I'm still in the planning phase for my 550, but did buy that P&P pictured above.  It'll need some work to make everything fit, but it was a good deal and should serve as a good starting point.  I'll be replacing the shock with a unit custom-made for my application, and will do some tuning to the geometry to get it as close as possible to stock.

One thing I'm surprised at, though, is that people seem to assume that running a girder automatically makes the bike a chopper or a bobber.  I am planning to have the girder up front and a monoshock conversion on the rear (with a triangular brace on the swingarm and a linkless shock setup running to the frame's backbone - Vincent or 900SS style).  I expect that in addition to looking good, the girder should be stiffer and possibly lighter than the stock setup, and will definitely have better damping due to the modern shock sprung and valved for the bike.

In my mind, this will be a cafe build, and I don't see anything about going girder that makes the bike any less of a cafe racer...  One guy I was talking to said something about the front end being old-fashioned and a mono conversion being modern seems like an odd combo.  To me, the girder isn't particularly old-fashioned (Britten, Foale, and Cramp have amply demonstrated), and the linkless rear suspension I have planned isn't particularly modern.

The combo seems to have worked pretty well here:



So... Thoughts?  Can a girder setup work with the minimalist cafe look if it's done right?
Life is precious: wear your f'n helmet!
There's nothing more expensive than a free bike...
FWIW, I'm not a shill for Race Tech - I've just got a thing for good suspension and the RTCE's are the most cost-effective mod for these old damping rod front ends.

Offline scunny

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Re: Anyone done a girder front fork?
« Reply #44 on: August 04, 2010, 11:46:29 am »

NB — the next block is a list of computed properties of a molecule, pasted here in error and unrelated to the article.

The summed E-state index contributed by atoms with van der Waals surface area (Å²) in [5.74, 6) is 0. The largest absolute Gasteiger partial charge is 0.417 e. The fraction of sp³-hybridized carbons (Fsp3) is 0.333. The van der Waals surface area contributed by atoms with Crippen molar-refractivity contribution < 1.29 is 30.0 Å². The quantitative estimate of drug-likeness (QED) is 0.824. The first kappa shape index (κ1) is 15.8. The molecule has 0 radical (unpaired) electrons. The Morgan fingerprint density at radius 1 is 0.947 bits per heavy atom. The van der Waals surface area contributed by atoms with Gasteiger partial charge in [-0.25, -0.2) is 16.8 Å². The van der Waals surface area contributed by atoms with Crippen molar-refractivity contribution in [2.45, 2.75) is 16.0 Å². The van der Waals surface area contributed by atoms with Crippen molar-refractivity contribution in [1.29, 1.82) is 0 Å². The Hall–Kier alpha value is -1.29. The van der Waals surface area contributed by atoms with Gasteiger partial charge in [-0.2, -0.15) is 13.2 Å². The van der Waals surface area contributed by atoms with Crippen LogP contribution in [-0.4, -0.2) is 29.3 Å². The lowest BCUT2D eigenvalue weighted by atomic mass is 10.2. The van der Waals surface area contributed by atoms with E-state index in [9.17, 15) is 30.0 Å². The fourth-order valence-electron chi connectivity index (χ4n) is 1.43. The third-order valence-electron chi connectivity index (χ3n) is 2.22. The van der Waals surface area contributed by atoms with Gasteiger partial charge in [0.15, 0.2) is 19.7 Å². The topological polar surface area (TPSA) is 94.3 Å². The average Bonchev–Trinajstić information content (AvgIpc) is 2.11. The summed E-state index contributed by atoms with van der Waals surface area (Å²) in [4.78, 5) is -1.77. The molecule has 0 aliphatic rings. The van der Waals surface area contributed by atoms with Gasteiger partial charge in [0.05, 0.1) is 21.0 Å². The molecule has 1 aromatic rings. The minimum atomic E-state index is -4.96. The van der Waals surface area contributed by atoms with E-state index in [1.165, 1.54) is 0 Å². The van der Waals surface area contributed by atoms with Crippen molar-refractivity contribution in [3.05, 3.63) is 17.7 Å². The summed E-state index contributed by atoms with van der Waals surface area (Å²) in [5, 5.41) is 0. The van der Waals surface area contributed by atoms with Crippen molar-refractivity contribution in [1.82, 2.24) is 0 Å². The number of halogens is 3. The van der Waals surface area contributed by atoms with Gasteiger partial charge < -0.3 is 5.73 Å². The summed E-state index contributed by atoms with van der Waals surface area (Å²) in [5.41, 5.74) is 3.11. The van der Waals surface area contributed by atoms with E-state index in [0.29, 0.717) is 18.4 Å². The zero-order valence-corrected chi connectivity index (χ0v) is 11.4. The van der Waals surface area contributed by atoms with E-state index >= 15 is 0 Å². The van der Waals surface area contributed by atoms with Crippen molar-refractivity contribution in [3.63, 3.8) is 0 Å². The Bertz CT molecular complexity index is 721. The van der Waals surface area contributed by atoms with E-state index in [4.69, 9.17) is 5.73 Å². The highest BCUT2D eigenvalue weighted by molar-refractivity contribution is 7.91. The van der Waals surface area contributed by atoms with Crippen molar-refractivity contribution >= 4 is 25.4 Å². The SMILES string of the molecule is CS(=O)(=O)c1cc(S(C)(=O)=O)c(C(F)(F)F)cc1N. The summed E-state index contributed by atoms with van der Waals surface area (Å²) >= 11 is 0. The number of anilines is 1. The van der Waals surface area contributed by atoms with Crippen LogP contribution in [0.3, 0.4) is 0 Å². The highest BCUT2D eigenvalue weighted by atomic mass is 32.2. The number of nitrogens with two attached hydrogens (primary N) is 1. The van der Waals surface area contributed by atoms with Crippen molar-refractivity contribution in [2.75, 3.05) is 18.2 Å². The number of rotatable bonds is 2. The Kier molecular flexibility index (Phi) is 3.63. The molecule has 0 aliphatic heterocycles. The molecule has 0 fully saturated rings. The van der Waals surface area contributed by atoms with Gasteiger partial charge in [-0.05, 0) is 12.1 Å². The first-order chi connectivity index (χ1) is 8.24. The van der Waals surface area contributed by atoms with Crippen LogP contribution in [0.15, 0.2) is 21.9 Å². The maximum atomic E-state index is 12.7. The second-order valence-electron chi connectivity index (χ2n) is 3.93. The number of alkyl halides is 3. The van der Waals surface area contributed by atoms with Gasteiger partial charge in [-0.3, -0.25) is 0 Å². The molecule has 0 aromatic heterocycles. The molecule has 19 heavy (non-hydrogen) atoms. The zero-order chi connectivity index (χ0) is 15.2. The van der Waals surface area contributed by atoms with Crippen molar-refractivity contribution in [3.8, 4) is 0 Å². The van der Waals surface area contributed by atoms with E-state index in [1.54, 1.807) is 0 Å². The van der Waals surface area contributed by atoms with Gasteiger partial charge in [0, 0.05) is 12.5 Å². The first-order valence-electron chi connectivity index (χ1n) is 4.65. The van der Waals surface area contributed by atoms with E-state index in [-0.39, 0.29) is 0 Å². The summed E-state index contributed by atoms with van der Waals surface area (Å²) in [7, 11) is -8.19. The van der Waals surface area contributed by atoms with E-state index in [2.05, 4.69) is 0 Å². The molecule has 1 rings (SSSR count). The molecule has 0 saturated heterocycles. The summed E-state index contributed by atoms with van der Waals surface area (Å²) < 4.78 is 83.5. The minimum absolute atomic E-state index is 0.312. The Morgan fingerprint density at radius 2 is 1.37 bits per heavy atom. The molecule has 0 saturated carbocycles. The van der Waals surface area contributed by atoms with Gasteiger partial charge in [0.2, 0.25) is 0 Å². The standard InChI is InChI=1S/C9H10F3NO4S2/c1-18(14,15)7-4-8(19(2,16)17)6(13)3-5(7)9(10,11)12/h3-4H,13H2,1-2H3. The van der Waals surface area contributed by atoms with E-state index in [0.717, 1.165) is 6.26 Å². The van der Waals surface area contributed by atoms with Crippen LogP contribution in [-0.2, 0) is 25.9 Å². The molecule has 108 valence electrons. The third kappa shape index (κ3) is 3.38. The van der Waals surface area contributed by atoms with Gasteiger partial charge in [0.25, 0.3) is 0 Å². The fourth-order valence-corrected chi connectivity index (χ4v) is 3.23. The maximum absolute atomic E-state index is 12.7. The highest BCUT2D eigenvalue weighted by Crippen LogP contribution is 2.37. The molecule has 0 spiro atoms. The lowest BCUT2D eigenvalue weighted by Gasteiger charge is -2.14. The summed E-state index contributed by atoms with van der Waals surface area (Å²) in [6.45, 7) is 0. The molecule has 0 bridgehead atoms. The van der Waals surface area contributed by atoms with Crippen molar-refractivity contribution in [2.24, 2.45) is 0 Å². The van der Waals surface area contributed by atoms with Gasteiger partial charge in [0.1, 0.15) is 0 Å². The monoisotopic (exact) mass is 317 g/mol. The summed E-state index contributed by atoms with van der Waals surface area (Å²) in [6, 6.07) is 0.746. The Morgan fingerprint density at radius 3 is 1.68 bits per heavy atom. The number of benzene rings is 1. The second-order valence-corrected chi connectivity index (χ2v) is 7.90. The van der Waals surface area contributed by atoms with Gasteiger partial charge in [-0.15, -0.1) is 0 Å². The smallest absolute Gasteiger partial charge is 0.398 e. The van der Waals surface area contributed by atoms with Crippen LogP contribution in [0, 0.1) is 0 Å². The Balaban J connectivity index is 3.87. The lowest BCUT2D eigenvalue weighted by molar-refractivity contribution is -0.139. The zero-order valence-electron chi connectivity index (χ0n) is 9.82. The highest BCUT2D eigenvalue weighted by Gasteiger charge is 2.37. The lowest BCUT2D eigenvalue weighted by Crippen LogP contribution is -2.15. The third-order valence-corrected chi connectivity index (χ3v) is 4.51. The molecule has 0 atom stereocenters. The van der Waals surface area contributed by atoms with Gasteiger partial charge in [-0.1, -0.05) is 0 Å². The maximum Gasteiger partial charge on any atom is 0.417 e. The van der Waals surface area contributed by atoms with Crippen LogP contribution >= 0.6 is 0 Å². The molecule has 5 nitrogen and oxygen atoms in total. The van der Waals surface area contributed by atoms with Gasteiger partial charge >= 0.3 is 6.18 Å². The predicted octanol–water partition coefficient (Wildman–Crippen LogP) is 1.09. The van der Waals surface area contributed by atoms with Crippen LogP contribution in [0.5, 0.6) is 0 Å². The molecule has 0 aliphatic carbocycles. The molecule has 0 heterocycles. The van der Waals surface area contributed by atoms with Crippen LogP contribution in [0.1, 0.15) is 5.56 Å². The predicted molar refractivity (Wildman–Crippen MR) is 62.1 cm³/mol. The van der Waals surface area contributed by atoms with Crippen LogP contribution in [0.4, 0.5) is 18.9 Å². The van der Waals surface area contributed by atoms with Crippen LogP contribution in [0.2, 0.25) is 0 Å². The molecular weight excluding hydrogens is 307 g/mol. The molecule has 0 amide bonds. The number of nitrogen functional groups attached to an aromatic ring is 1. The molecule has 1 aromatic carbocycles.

can't get more cafe than the temple anzani
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Online 754

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Re: Anyone done a girder front fork?
« Reply #45 on: August 04, 2010, 08:50:11 pm »
That is a Harley J springer fork, or a copy thereof..
 The conniving Brits, copied it and called it a Castle fork..
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My next bike will be a ..ANFOB.....

It's All part of the ADVENTURE...

73 836cc.. Green, had it for 3 decades!!
Lost quite a few CB 750's along the way

Offline scunny

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Re: Anyone done a girder front fork?
« Reply #46 on: August 04, 2010, 09:04:07 pm »
ooops, I'm off to read up on suspension types, in the meantime I'll see if I've got any decent pics of the Britten, pity I didn't have a camera when he was building it
past-cb100,ts250,cb500,cb500,gs1000,gs650g.phillips traveller
present-CB 650 retro
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Offline bradweingartner

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Re: Anyone done a girder front fork?
« Reply #47 on: August 04, 2010, 10:11:07 pm »

So... Thoughts?  Can a girder setup work with the minimalist cafe look if it's done right?

Yes. I'm loving it. A big fan of the Britten.

I think if it's done it needs to be something different from the chopper girders in design.

Either a frame like the choppers but 'skinned' so as to appear as one solid part.

A Billet Machined upright.

Or, a large diameter main tube.

To me, the skinny tubes on a typical chopper girder would look very out of place on the front of a modernized cafe-style bike.

But in concept, it's awesome. I'd love to experiment.

Offline Syscrush

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Re: Anyone done a girder front fork?
« Reply #48 on: August 05, 2010, 05:42:30 am »
To me, the skinny tubes on a typical chopper girder would look very out of place on the front of a modernized cafe-style bike.

But in concept, it's awesome. I'd love to experiment.
Here's what really got me thinking about it:

Life is precious: wear your f'n helmet!
There's nothing more expensive than a free bike...
FWIW, I'm not a shill for Race Tech - I've just got a thing for good suspension and the RTCE's are the most cost-effective mod for these old damping rod front ends.

Online 754

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Re: Anyone done a girder front fork?
« Reply #49 on: August 05, 2010, 08:22:47 am »
The main problem as I see it is decreasing friction on the moving elements & tightening clearances, to provide good rigidity.. which may mean needle bearings.

 Curious note, when HD re-introduced the springer. They ran in through their computer design equipment for analysis, to find ways to improve it, the only thing they came up with was changing pivot points to needle bearings. In other words it was already a very good design, still in use today. When they started making them again, they had less stiction than any other fork.

 Go for it.. Tele-forks, even upside down, have gotten too familiar..
Maker of the WELDLESS 750 Frame Kit
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Kelowna B.C.       Canada

My next bike will be a ..ANFOB.....

It's All part of the ADVENTURE...

73 836cc.. Green, had it for 3 decades!!
Lost quite a few CB 750's along the way